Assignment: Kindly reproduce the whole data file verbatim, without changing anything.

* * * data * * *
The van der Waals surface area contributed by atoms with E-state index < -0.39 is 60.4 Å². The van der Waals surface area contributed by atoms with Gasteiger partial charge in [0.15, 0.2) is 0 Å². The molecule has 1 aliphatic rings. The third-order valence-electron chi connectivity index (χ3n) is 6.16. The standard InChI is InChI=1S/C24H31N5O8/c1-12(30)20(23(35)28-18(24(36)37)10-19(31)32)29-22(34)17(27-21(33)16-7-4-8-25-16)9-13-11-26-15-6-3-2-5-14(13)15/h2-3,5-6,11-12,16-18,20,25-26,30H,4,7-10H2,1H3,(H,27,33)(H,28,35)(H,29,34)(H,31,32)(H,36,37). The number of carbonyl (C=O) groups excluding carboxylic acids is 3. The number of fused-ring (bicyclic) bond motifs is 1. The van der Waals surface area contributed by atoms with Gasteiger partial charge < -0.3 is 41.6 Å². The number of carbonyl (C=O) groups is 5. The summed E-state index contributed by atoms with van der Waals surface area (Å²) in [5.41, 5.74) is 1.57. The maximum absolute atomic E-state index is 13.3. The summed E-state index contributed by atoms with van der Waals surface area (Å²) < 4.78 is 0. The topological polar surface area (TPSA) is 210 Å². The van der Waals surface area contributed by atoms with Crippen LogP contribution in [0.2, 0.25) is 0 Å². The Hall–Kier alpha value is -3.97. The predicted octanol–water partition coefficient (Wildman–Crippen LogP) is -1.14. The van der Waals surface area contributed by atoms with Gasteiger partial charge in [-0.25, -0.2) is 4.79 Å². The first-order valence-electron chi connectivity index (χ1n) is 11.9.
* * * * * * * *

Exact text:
The van der Waals surface area contributed by atoms with E-state index < -0.39 is 60.4 Å². The van der Waals surface area contributed by atoms with Gasteiger partial charge in [0.15, 0.2) is 0 Å². The molecule has 1 aliphatic rings. The third-order valence-electron chi connectivity index (χ3n) is 6.16. The standard InChI is InChI=1S/C24H31N5O8/c1-12(30)20(23(35)28-18(24(36)37)10-19(31)32)29-22(34)17(27-21(33)16-7-4-8-25-16)9-13-11-26-15-6-3-2-5-14(13)15/h2-3,5-6,11-12,16-18,20,25-26,30H,4,7-10H2,1H3,(H,27,33)(H,28,35)(H,29,34)(H,31,32)(H,36,37). The number of carbonyl (C=O) groups excluding carboxylic acids is 3. The number of fused-ring (bicyclic) bond motifs is 1. The van der Waals surface area contributed by atoms with Gasteiger partial charge < -0.3 is 41.6 Å². The number of carbonyl (C=O) groups is 5. The summed E-state index contributed by atoms with van der Waals surface area (Å²) in [5.41, 5.74) is 1.57. The maximum absolute atomic E-state index is 13.3. The summed E-state index contributed by atoms with van der Waals surface area (Å²) < 4.78 is 0. The topological polar surface area (TPSA) is 210 Å². The van der Waals surface area contributed by atoms with Crippen LogP contribution in [0.2, 0.25) is 0 Å². The Hall–Kier alpha value is -3.97. The predicted octanol–water partition coefficient (Wildman–Crippen LogP) is -1.14. The van der Waals surface area contributed by atoms with Gasteiger partial charge in [-0.25, -0.2) is 4.79 Å². The first-order valence-electron chi connectivity index (χ1n) is 11.9.